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Monday, September 24, 2007

Louisiana: Putting Our Money Where It Counts

I think it is fair to say for myself--and all the contributors to this blog--that sports are a crucial and integral component of our society. Teams provide a positive entity for communities to rally behind and support. Sport programs can provide crucial arenas for kids, from learning about teamwork and hard work to providing a safe and positive activity for them to participate outside a difficult family life, bad neighborhood, etc.

None of that is a stretch by any means. With all of that said, the State of Louisiana brings you this:

"BATON ROUGE, La. -- A new training facility for the New Orleans Hornets will receive $14.5 million in state financing, under a plan approved Thursday by the State Bond Commission.

The state will spend $1.5 million on the practice center this year and the rest in later years.

The dollars were included in Gov. Kathleen Blanco's recommendations for construction projects to be funded with state dollars, and those recommendations received unanimous Bond Commission approval."

Now, keep in mind: this does not include the $6 million-plus that the City of New Orleans is pumping into the facility. So let's add this up:

Total Cost of Hornets' PRACTICE Facility: $20+ Million
Cost Picked Up By State of Louisiana: $14.5 Million
Cost Picked Up By City of New Orleans: $6 Million
Cost Picked Up By New Orleans Hornets' Ownership Group: $0.00

Um, I think there may be something wrong with this picture. There's also this "aside" at the end of the article (bolded by yours truly):

"In the meantime, the Hornets are practicing rent-free in the state-owned Alario Center in suburban Westwego, where they also practiced for their first three seasons in New Orleans before being temporarily displaced to Oklahoma City by Hurricane Katrina before the 2005-06 season."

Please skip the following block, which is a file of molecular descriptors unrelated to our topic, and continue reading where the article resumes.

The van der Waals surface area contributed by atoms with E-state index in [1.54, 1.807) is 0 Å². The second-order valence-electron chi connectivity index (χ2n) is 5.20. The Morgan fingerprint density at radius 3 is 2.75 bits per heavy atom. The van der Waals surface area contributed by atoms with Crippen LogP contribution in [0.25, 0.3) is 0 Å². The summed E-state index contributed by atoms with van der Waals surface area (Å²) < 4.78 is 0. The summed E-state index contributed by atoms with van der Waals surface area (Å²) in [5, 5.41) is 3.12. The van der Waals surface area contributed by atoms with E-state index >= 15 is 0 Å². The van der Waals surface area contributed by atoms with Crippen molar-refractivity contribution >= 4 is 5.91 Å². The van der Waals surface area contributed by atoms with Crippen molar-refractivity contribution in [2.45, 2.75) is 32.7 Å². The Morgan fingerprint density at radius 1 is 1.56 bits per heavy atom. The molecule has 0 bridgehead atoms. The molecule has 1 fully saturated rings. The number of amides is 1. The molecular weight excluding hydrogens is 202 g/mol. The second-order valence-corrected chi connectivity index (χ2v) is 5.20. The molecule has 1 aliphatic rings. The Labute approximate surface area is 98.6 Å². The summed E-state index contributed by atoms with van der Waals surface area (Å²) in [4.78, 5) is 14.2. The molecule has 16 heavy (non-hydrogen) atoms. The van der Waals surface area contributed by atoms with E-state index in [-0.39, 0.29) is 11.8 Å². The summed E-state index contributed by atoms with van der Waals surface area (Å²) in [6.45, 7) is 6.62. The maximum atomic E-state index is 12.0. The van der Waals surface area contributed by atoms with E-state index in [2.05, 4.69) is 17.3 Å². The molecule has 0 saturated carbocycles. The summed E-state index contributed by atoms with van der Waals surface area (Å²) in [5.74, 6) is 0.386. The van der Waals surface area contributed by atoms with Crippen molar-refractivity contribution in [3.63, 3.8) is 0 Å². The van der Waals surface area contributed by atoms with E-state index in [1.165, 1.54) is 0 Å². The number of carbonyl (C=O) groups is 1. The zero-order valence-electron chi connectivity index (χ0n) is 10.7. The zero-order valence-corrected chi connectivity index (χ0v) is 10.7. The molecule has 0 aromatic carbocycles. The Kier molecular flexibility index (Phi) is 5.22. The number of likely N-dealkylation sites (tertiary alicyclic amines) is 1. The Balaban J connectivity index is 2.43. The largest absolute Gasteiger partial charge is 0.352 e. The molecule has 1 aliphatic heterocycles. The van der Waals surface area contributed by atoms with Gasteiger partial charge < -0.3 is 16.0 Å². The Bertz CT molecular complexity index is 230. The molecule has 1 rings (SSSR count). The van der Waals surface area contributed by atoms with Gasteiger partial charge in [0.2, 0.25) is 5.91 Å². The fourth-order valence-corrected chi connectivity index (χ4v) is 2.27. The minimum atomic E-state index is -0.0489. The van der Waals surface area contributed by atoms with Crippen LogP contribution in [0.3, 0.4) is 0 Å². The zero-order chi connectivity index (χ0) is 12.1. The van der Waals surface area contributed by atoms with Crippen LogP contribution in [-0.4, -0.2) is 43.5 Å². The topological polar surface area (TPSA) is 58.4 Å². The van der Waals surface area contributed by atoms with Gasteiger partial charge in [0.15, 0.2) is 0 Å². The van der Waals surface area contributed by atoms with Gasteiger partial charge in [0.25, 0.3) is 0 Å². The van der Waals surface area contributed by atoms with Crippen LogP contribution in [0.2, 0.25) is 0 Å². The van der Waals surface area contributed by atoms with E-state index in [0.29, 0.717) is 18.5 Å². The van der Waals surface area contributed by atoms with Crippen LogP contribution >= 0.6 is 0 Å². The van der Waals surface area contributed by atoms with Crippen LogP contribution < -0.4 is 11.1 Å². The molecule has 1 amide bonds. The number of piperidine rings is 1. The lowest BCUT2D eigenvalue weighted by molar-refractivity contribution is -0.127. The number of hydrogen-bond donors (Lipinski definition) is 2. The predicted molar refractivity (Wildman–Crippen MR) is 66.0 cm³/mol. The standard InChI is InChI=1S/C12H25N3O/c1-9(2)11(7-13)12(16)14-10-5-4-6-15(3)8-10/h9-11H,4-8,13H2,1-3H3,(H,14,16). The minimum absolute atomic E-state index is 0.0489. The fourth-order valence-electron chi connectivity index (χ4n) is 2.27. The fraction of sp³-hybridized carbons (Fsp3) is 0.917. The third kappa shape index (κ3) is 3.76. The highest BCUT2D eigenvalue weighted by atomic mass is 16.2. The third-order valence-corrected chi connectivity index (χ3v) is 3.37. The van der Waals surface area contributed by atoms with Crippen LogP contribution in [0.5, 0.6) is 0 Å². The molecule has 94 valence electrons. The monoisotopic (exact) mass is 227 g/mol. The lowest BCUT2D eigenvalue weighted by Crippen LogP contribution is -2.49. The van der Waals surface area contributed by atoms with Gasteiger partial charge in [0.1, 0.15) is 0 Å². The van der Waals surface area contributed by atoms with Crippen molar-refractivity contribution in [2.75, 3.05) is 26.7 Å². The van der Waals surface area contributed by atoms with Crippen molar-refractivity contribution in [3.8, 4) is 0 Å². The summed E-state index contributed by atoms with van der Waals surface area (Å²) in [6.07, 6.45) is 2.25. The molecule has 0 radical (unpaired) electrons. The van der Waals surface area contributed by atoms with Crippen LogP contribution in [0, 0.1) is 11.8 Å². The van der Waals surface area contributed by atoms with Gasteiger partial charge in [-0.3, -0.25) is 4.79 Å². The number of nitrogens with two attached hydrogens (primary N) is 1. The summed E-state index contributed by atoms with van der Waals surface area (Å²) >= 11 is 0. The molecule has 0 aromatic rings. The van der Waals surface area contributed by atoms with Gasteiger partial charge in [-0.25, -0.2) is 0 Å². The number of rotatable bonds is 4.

Alright. So there's that. Let's pick up with historian (and former Tulane professor) Douglas Brinkley as to where the city is right now:

"...Brinkley added, noting that devastated neighborhoods like the Lower 9th Ward still lack schools and essential services. Banks, Brinkley said, are reluctant to grant loans for rebuilding in those areas, insurance companies disinclined to write policies."

"With 350 miles of levees needing attention and huge expanses of wetlands needing restoration — 1,900 square miles of wetlands have been lost since the 1930s — nothing less than a New Deal-magnitude public works project can save the Crescent City and coastal Louisiana, Brinkley said.

"I promise you," Brinkley told his audience, "New Orleans is not prepared for even a Category 1 hurricane."

Now, one could argue with his belief that it will take a "New Deal" approach to fix New Orleans--as a card-carrying Libertarian, I personally don't believe that is the case. That said, it doesn't really matter, because $80 billion (or whatever the number is--something like that) has been pumped into New Orleans alone to fix what happened with Katrina. And there is little positive progress to be shown for it. $80 billion!

Now, I know that to the government, $20 million of tax payer money is a drop in the bucket. But to be putting those type of funds towards a freaking basketball teams' PRACTICE FACILITY is simply unbelievable when one considers the juncture that the City of New Orleans and the State of Louisiana is at right now. Actually, "unbelievable" is the wrong word. "Unacceptable" is probably more appropriate. How do millionaire--check that, BILLIONAIRE--ownership groups sleep at night knowing that their practice facility is being paid for by a city and state that is, for all intensive purposes, bankrupt at this point? When the basic--basic!--fundamental needs of a port city whose complete infrastructure was destroyed and is desperate need of rebuilding? How is this possible?